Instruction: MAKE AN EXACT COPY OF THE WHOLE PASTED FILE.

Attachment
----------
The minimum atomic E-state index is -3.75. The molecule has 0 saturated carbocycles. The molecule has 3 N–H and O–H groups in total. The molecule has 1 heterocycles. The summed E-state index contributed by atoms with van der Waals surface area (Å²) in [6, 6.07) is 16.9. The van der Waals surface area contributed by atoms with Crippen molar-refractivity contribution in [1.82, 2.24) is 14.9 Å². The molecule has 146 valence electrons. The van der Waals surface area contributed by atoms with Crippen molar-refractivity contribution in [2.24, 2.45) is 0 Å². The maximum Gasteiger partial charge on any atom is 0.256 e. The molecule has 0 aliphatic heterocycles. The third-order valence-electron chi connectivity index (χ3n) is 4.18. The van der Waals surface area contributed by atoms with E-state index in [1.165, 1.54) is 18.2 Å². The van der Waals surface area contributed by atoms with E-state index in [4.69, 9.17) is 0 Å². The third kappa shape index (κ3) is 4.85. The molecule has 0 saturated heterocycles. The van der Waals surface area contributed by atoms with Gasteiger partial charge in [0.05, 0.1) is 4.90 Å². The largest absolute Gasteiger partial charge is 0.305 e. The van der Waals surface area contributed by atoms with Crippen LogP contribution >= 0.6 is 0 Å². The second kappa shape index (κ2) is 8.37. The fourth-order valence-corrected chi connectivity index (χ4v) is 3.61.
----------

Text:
The minimum atomic E-state index is -3.75. The molecule has 0 saturated carbocycles. The molecule has 3 N–H and O–H groups in total. The molecule has 1 heterocycles. The summed E-state index contributed by atoms with van der Waals surface area (Å²) in [6, 6.07) is 16.9. The van der Waals surface area contributed by atoms with Crippen molar-refractivity contribution in [1.82, 2.24) is 14.9 Å². The molecule has 146 valence electrons. The van der Waals surface area contributed by atoms with Crippen molar-refractivity contribution in [2.24, 2.45) is 0 Å². The maximum Gasteiger partial charge on any atom is 0.256 e. The molecule has 0 aliphatic heterocycles. The third-order valence-electron chi connectivity index (χ3n) is 4.18. The van der Waals surface area contributed by atoms with E-state index in [1.165, 1.54) is 18.2 Å². The van der Waals surface area contributed by atoms with E-state index in [4.69, 9.17) is 0 Å². The third kappa shape index (κ3) is 4.85. The molecule has 0 saturated heterocycles. The van der Waals surface area contributed by atoms with Gasteiger partial charge in [0.05, 0.1) is 4.90 Å². The largest absolute Gasteiger partial charge is 0.305 e. The van der Waals surface area contributed by atoms with Crippen LogP contribution >= 0.6 is 0 Å². The second kappa shape index (κ2) is 8.37. The fourth-order valence-corrected chi connectivity index (χ4v) is 3.61.